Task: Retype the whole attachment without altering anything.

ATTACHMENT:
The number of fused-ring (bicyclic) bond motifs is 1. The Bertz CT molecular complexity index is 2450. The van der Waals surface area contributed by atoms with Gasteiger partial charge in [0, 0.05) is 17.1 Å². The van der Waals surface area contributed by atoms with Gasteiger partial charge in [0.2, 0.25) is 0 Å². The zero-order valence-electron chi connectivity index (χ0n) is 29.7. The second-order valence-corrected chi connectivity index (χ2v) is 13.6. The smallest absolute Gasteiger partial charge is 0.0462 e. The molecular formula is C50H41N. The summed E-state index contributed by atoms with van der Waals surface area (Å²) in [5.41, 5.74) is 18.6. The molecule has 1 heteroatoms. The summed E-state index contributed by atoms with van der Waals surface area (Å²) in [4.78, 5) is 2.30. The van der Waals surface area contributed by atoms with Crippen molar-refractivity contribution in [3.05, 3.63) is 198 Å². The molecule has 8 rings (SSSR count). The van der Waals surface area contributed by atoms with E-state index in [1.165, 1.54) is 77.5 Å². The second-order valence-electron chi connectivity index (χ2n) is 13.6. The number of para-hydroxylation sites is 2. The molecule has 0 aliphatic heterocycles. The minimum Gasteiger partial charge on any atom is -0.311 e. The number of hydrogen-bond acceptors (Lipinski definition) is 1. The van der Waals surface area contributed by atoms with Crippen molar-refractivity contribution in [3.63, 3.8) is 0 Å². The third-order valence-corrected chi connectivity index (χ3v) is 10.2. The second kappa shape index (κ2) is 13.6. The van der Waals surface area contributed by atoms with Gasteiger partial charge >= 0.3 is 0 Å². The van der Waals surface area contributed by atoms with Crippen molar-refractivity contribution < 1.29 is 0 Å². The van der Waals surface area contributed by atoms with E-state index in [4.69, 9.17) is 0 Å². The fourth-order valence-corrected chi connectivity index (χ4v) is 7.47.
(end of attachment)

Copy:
The number of fused-ring (bicyclic) bond motifs is 1. The Bertz CT molecular complexity index is 2450. The van der Waals surface area contributed by atoms with Gasteiger partial charge in [0, 0.05) is 17.1 Å². The van der Waals surface area contributed by atoms with Gasteiger partial charge in [0.2, 0.25) is 0 Å². The zero-order valence-electron chi connectivity index (χ0n) is 29.7. The second-order valence-corrected chi connectivity index (χ2v) is 13.6. The smallest absolute Gasteiger partial charge is 0.0462 e. The molecular formula is C50H41N. The summed E-state index contributed by atoms with van der Waals surface area (Å²) in [5.41, 5.74) is 18.6. The molecule has 1 heteroatoms. The summed E-state index contributed by atoms with van der Waals surface area (Å²) in [4.78, 5) is 2.30. The van der Waals surface area contributed by atoms with Crippen molar-refractivity contribution in [3.05, 3.63) is 198 Å². The molecule has 8 rings (SSSR count). The van der Waals surface area contributed by atoms with E-state index in [1.165, 1.54) is 77.5 Å². The second-order valence-electron chi connectivity index (χ2n) is 13.6. The number of para-hydroxylation sites is 2. The molecule has 0 aliphatic heterocycles. The minimum Gasteiger partial charge on any atom is -0.311 e. The number of hydrogen-bond acceptors (Lipinski definition) is 1. The van der Waals surface area contributed by atoms with Crippen molar-refractivity contribution in [3.63, 3.8) is 0 Å². The third-order valence-corrected chi connectivity index (χ3v) is 10.2. The second kappa shape index (κ2) is 13.6. The van der Waals surface area contributed by atoms with Gasteiger partial charge >= 0.3 is 0 Å². The van der Waals surface area contributed by atoms with Crippen molar-refractivity contribution < 1.29 is 0 Å². The van der Waals surface area contributed by atoms with E-state index in [4.69, 9.17) is 0 Å². The fourth-order valence-corrected chi connectivity index (χ4v) is 7.47.